• G.U.D Holdings Ltd (GUD) reported revenue growth of 55.7% and a Statutory NPAT of $45.6m, up 88.7% increase versus pcp, driven by the strength of the core automotive businesses, coupled with acquisitions. The company’s financial metrics indicate stability, and the outlook for the company appears positive with the industry normalising, new vehicle supply momentum expected to improve through FY24, and the Davey operational reset on track.
  • Wesfarmers (WES) – Solid results from WES, Net profit for H1 up 14.1% to $1.4bn on the back of a 27% increase in sales to $22.6bn. The company’s retail businesses saw solid sales and earnings growth, boosted by COVID-related lockdowns in the prior period. Bunnings continues to be a star performer as comparable sales growth in the company grew 2.8% despite wet weather conditions impacting trading. Kmart had comparable sales growth of 17.1%, gaining benefits from the closure of target stores.
  • Fortescue Metals Group Ltd (FMG) reports NPAT of US$2,368m and EPS of 77 US cents for 1H23. Supported by record shipments of 96.9Mt combined with strong price realisation led to the financial performance. EBITDA was US$4,352m, down 9% to pcp due to a reduction in the realised iron ore price by 9% to US$87/dmt and an increase in C1 cost to US$17.43/wmt in H1 FY23 from US$15.28/wmt in H1 FY22. FMG has strong financials but is overvalued and trading at a ~30% premium.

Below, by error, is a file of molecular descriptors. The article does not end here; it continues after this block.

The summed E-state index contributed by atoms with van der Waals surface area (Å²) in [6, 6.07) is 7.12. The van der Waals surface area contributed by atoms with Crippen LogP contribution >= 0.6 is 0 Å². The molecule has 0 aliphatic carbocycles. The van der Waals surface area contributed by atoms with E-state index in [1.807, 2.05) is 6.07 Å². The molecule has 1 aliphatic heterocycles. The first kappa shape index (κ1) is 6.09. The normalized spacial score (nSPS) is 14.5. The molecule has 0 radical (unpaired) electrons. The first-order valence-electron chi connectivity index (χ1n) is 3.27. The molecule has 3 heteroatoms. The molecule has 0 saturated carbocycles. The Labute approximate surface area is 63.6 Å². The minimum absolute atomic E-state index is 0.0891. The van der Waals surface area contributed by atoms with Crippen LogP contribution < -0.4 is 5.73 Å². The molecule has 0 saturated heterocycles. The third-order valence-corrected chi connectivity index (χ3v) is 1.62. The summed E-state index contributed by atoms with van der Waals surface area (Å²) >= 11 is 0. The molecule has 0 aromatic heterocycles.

• Pro Medicus Limited (PME) achieved an after-tax profit of $27.19m, up 31.5% to pcp, with revenue from contracts with customers up 28.3%. Underlying profit before tax also up 30% to $37.22m, driven by growth in the North American market and the successful rollout of contracts with Healius and I-MED in Australia. The company’s cash reserves up 4.4% to $94.53m, allowing it to fund anticipated growth from internal sources.